Although it sounds absurdly simple, one of the best and most effective ways to manage your loved one’s care while they are in the hospital is to make this question your mantra:
Does what the medical professionals are telling me make sense?
The hard truth is that blindly trusting that “doctor knows best” is a recipe for disaster, based on our experience. I am not suggesting that we should doubt our doctors, nor that we should not trust them– I am simply recommending that the acid test of logic be applied to all input from medical personnel.
Let me give some examples of how asking ourselves this question saved John from inappropriate drugs being prescribed, from “expert” advice from a nurse which was wildly inappropriate, and from needless suffering caused by a doctor who paid no attention to what his patient was telling him…
I suspect that most spouses and caregivers to cancer patients become patient advocates in the same way that I did: they didn’t want it, never ever imagined that they would be in this position–yet found themselves suddenly and completely unexpectedly thrust into an alien environment with rules of engagement about which they knew nothing.
This is how and why this blog, which is now in an E-book format that can be read on your computer (http://www.amazon.com/dp/B004T3331M) came into existence. The remainder of this chapter explains a simple way to assess the effectiveness of the pain drugs being administered to you loved one, how to make the most of your post-surgical pain pump while in the hospital, and basic rules of the road for preventing constipation.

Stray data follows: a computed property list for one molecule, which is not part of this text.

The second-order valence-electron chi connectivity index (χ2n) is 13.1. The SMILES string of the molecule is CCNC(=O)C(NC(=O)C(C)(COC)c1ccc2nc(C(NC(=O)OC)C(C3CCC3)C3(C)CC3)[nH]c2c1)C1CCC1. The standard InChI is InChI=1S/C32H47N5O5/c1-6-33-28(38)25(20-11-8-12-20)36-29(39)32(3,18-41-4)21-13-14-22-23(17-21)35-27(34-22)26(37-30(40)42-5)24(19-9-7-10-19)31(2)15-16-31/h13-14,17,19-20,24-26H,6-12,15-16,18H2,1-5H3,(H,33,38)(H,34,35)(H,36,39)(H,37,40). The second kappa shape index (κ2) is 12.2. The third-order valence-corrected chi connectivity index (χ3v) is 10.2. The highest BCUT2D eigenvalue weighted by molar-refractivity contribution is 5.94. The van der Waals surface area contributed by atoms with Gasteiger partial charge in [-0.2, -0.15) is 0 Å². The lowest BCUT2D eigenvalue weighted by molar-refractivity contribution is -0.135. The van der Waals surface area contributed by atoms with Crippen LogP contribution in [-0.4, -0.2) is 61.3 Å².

You have stumbled upon a rare opportunity to learn first-hand from another colon cancer patient’s four years of experience in navigating the colon cancer maze.
Our doctors told us we were the most informed patient team they had ever encountered– yet we felt utterly lost a great deal of the time. Every cancer patient I’ve talked to felt the same way. We learned so much about The System, and how critical being an informed patient is to getting the treatment you need, how to deal with difficult doctors, troubleshooting and taking charge of pain control– and so much more, none of which you will hear about from your doctor.
You owe it to yourself and your loved one to benefit from all that we learned the hard way. This is the kind of information that, until the publication of this book, could only become part of your database by living through it and realizing in retrospect how all the pieces fit together: colon cancer from the patient’s and caregiver’s point of view. $9.99 seems like a very small price, considering the emotional and physical suffering you will likely be saved by learning from our experience.
Shedding Light on the Cancer Journey: Navigating the Colon Cancer Maze http://www.amazon.com/dp/B004T3331M can now be read on any computer or other reading device. The reader interface is available free from Amazon and is downloadable in seconds.
I will realize absolutely no profit from the sale of this book. All proceeds from the sale of this book will go towards the support of the 400 monks, nuns and yogis in the seven Tibetan monasteries of Tulku Orgyen Zangpo Rinpoche, who have devoted their lives towards building the foundation for peace and freedom from suffering for all beings in this world.